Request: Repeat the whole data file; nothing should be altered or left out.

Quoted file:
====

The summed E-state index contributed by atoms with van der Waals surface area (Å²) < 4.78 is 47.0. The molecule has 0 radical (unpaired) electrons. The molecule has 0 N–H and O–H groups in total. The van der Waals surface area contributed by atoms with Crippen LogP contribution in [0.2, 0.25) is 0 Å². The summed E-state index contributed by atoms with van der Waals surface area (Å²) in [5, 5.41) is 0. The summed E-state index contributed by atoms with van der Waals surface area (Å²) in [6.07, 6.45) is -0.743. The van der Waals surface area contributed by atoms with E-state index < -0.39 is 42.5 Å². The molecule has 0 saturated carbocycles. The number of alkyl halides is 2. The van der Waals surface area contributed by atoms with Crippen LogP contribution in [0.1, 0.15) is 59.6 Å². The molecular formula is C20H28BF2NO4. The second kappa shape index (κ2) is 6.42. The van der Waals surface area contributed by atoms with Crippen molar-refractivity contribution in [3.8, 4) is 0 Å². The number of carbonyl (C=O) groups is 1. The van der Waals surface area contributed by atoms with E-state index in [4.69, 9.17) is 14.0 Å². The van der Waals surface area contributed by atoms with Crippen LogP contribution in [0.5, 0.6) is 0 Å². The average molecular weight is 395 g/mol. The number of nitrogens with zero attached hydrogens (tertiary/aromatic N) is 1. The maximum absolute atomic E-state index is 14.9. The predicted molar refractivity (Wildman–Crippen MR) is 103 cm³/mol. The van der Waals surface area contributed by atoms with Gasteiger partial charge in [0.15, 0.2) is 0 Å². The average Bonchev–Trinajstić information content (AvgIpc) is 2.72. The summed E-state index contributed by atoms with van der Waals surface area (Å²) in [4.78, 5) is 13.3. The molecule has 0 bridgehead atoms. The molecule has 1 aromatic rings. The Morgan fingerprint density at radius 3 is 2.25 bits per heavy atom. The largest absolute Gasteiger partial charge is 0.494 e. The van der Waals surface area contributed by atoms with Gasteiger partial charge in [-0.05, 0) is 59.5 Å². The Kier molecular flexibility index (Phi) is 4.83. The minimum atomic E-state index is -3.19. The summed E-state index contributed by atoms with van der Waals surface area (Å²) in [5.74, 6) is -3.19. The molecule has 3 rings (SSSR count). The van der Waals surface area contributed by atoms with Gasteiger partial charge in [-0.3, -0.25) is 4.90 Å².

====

The summed E-state index contributed by atoms with van der Waals surface area (Å²) < 4.78 is 47.0. The molecule has 0 radical (unpaired) electrons. The molecule has 0 N–H and O–H groups in total. The van der Waals surface area contributed by atoms with Crippen LogP contribution in [0.2, 0.25) is 0 Å². The summed E-state index contributed by atoms with van der Waals surface area (Å²) in [5, 5.41) is 0. The summed E-state index contributed by atoms with van der Waals surface area (Å²) in [6.07, 6.45) is -0.743. The van der Waals surface area contributed by atoms with E-state index < -0.39 is 42.5 Å². The molecule has 0 saturated carbocycles. The number of alkyl halides is 2. The van der Waals surface area contributed by atoms with Crippen LogP contribution in [0.1, 0.15) is 59.6 Å². The molecular formula is C20H28BF2NO4. The second kappa shape index (κ2) is 6.42. The van der Waals surface area contributed by atoms with Crippen molar-refractivity contribution in [3.8, 4) is 0 Å². The number of carbonyl (C=O) groups is 1. The van der Waals surface area contributed by atoms with E-state index in [4.69, 9.17) is 14.0 Å². The van der Waals surface area contributed by atoms with Crippen LogP contribution in [0.5, 0.6) is 0 Å². The average molecular weight is 395 g/mol. The number of nitrogens with zero attached hydrogens (tertiary/aromatic N) is 1. The maximum absolute atomic E-state index is 14.9. The predicted molar refractivity (Wildman–Crippen MR) is 103 cm³/mol. The van der Waals surface area contributed by atoms with Gasteiger partial charge in [0.15, 0.2) is 0 Å². The average Bonchev–Trinajstić information content (AvgIpc) is 2.72. The summed E-state index contributed by atoms with van der Waals surface area (Å²) in [4.78, 5) is 13.3. The molecule has 0 bridgehead atoms. The molecule has 1 aromatic rings. The Morgan fingerprint density at radius 3 is 2.25 bits per heavy atom. The largest absolute Gasteiger partial charge is 0.494 e. The van der Waals surface area contributed by atoms with Gasteiger partial charge in [-0.05, 0) is 59.5 Å². The Kier molecular flexibility index (Phi) is 4.83. The minimum atomic E-state index is -3.19. The summed E-state index contributed by atoms with van der Waals surface area (Å²) in [5.74, 6) is -3.19. The molecule has 3 rings (SSSR count). The van der Waals surface area contributed by atoms with Gasteiger partial charge in [-0.3, -0.25) is 4.90 Å².